Ballintober Castle: The last castle for the day, Ballintober is located at the edge of a very small town of Ballintober close to Castlerea (where we stayed at the end of our third day). This a great ruin with impressive polygonal towers at the south and west ends, and was the main stronghold of the O'Conors, rulers of Cannacht, who built it in the early 1300s. The walls are rectangular and the towers, which provided the accomodation for the residents, are polygonal which is a nice departure from square or round towers. The outline is similar to the larger Roscommon Castle that we have visited just before and may have been influnced by Roscommon's design since the O'Conors captured it in 1341. While it is in a much ruined state, the castle was lived in not very long ago, in the 1800s. We only found a bit of the stairs left in the west-most tower that took us to a drop off on the first floor, however, a feature that we have not seen before was a doorway and a set of stairs in the middle of the north wall leading to the ruined wall curtain for some fine views of the sunset! The moat along the north and west walls is still evident.

Dunmore Castle: It was a short but nice morning stop on our fourth day to this little Anglo-Norman tower as it was on our way from Castlerea to Ross Errilly. The tower borders a very pretty forest and has quite impressive walls, with remains of the defensive outer walls found in the adjacent forest. The current structure dates from around 1325, with the larger windowns put in later. The arched doorways were fun to walk though; they are very rough and thick.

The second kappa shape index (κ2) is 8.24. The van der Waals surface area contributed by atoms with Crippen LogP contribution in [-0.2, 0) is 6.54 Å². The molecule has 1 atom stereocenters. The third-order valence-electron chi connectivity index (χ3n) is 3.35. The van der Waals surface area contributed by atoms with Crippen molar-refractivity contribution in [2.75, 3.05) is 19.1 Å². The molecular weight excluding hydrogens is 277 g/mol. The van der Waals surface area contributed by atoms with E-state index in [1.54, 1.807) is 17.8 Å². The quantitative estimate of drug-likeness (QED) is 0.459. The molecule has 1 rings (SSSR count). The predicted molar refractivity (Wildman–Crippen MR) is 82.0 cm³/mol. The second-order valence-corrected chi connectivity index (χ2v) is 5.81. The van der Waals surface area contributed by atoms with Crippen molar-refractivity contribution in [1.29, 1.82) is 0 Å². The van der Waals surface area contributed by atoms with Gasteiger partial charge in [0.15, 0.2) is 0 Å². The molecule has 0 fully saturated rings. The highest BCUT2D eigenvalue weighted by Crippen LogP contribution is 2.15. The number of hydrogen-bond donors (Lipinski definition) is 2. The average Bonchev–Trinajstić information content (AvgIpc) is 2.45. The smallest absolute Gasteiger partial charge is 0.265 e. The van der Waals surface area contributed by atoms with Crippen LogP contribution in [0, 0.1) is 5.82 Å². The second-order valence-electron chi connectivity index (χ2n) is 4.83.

Ross Errilly: This was a perfect morning to explore the beautiful friary, which happens to be the largest Franciscan friary in Ireland. It was founded relatively late, in 1498, contributing to it's good state of preservation no doubt. This place is massive and a couple of times we got separated and could not find each other! The tower is unfortunately locked up, but there are bits of stairs in few places, one that gives access to the second floor for some good views and wall hopping, getting one close to a very interesting carving of Jesus on a cross at the base of what appeared to be a set of stairs. This friary also has a smaller second cloister, which is unusual as all the others always have one. Looking to the west from one of the walls I could see our next destination, mountains, in the distance!

Lough Mask, Nafooey, Doo Lough Pass & The Atlantic: Next in store we had a bit of driving. From Ross Errilly we headed through Cong and got into some beautiful hills. We took the more scenic (and narrow!) road around the west bay of Lake Mask which went through Cloghbrack to Drishaghaun (south of the bay) and then back to Finny, rather than going directly from Clonbur to Finny. This was a much more enjoyable drive! The road around Lough Nafooey which came next was breathtaking - very few houses or fences around here, just a narrow road and some sheep! We pulled over by the side and climbed the side of a hill for some better views. Then we drove around Killary Harbour and headed for the magnificent Doo Lough Pass. The taller mountains here were shrouded in clouds, mist and fog (take your pick!). The road follows the shoreline of Doo Lough for a while. It's interesting how abruptly these mountains begin and end. Just north of the pass we headed west off the R335 on R378 (there is a cool dolmen stone on the right side of the road close to the interesection) to check out some less frequented beaches south of the Silver Strand area. We basically went to the end of the road in the Dadreen area!

Old Church in Devlin South: While driving to the beach (above) I noticed an old church at the base of the hill. We decided to stop by for a visit and to take a few pictures on the way back. It's located across from Devlin South community and there is a house right beside it. It's a fine setting looking at it from the road, with the hills behind, and a great view from the church itself on the ocean! All that remains are the walls of the small church, a couple of little side rooms and the tower, which is in very good condition but it looked very basic and didn't have any stairs - maybe it was just a bell tower? The holy water is also still there! The local stones that were used to built the church look very nice though, and while they were covered by plaster when it was in its prime a few hundred years ago, it must have been a peaceful place to worship.